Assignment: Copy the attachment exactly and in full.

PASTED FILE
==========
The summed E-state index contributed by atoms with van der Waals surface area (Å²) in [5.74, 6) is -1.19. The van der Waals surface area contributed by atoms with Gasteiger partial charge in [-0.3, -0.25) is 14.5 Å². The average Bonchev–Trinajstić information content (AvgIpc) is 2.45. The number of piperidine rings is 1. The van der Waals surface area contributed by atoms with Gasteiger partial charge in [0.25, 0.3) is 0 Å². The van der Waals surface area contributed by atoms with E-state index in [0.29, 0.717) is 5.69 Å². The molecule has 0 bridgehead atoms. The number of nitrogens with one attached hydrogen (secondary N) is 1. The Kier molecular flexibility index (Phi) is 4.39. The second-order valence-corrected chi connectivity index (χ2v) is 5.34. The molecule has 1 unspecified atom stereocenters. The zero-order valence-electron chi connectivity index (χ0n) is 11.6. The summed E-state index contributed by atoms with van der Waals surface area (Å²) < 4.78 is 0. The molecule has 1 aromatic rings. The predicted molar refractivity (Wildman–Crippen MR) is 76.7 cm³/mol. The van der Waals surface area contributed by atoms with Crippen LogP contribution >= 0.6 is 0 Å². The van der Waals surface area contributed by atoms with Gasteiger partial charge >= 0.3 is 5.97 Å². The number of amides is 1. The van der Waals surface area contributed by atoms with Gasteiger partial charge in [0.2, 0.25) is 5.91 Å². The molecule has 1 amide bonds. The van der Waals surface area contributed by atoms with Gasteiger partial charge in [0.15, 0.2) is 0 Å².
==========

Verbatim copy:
The summed E-state index contributed by atoms with van der Waals surface area (Å²) in [5.74, 6) is -1.19. The van der Waals surface area contributed by atoms with Gasteiger partial charge in [-0.3, -0.25) is 14.5 Å². The average Bonchev–Trinajstić information content (AvgIpc) is 2.45. The number of piperidine rings is 1. The van der Waals surface area contributed by atoms with Gasteiger partial charge in [0.25, 0.3) is 0 Å². The van der Waals surface area contributed by atoms with E-state index in [0.29, 0.717) is 5.69 Å². The molecule has 0 bridgehead atoms. The number of nitrogens with one attached hydrogen (secondary N) is 1. The Kier molecular flexibility index (Phi) is 4.39. The second-order valence-corrected chi connectivity index (χ2v) is 5.34. The molecule has 1 unspecified atom stereocenters. The zero-order valence-electron chi connectivity index (χ0n) is 11.6. The summed E-state index contributed by atoms with van der Waals surface area (Å²) < 4.78 is 0. The molecule has 1 aromatic rings. The predicted molar refractivity (Wildman–Crippen MR) is 76.7 cm³/mol. The van der Waals surface area contributed by atoms with Crippen LogP contribution >= 0.6 is 0 Å². The van der Waals surface area contributed by atoms with Gasteiger partial charge >= 0.3 is 5.97 Å². The number of amides is 1. The van der Waals surface area contributed by atoms with Gasteiger partial charge in [0.2, 0.25) is 5.91 Å². The molecule has 1 amide bonds. The van der Waals surface area contributed by atoms with Gasteiger partial charge in [0.15, 0.2) is 0 Å².